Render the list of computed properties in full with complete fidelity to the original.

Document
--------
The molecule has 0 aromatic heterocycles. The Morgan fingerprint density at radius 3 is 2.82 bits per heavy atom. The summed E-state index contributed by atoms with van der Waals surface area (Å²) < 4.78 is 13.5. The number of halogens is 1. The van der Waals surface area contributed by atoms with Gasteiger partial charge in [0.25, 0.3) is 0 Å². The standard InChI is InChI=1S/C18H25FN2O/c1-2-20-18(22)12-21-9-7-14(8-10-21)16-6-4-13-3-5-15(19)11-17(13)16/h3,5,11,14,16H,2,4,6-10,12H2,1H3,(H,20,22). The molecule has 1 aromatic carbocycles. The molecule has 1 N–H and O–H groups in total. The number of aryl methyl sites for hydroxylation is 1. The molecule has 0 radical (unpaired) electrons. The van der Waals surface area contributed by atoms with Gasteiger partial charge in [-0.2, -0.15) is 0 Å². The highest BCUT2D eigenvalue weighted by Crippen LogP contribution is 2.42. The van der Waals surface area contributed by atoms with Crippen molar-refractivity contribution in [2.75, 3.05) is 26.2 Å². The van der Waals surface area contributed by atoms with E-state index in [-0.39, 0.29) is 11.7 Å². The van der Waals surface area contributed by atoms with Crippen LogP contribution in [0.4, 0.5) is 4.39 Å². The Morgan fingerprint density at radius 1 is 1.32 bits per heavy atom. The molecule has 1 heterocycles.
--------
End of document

The molecule has 0 aromatic heterocycles. The Morgan fingerprint density at radius 3 is 2.82 bits per heavy atom. The summed E-state index contributed by atoms with van der Waals surface area (Å²) < 4.78 is 13.5. The number of halogens is 1. The van der Waals surface area contributed by atoms with Gasteiger partial charge in [0.25, 0.3) is 0 Å². The standard InChI is InChI=1S/C18H25FN2O/c1-2-20-18(22)12-21-9-7-14(8-10-21)16-6-4-13-3-5-15(19)11-17(13)16/h3,5,11,14,16H,2,4,6-10,12H2,1H3,(H,20,22). The molecule has 1 aromatic carbocycles. The molecule has 1 N–H and O–H groups in total. The number of aryl methyl sites for hydroxylation is 1. The molecule has 0 radical (unpaired) electrons. The van der Waals surface area contributed by atoms with Gasteiger partial charge in [-0.2, -0.15) is 0 Å². The highest BCUT2D eigenvalue weighted by Crippen LogP contribution is 2.42. The van der Waals surface area contributed by atoms with Crippen molar-refractivity contribution in [2.75, 3.05) is 26.2 Å². The van der Waals surface area contributed by atoms with E-state index in [-0.39, 0.29) is 11.7 Å². The van der Waals surface area contributed by atoms with Crippen LogP contribution in [0.4, 0.5) is 4.39 Å². The Morgan fingerprint density at radius 1 is 1.32 bits per heavy atom. The molecule has 1 heterocycles.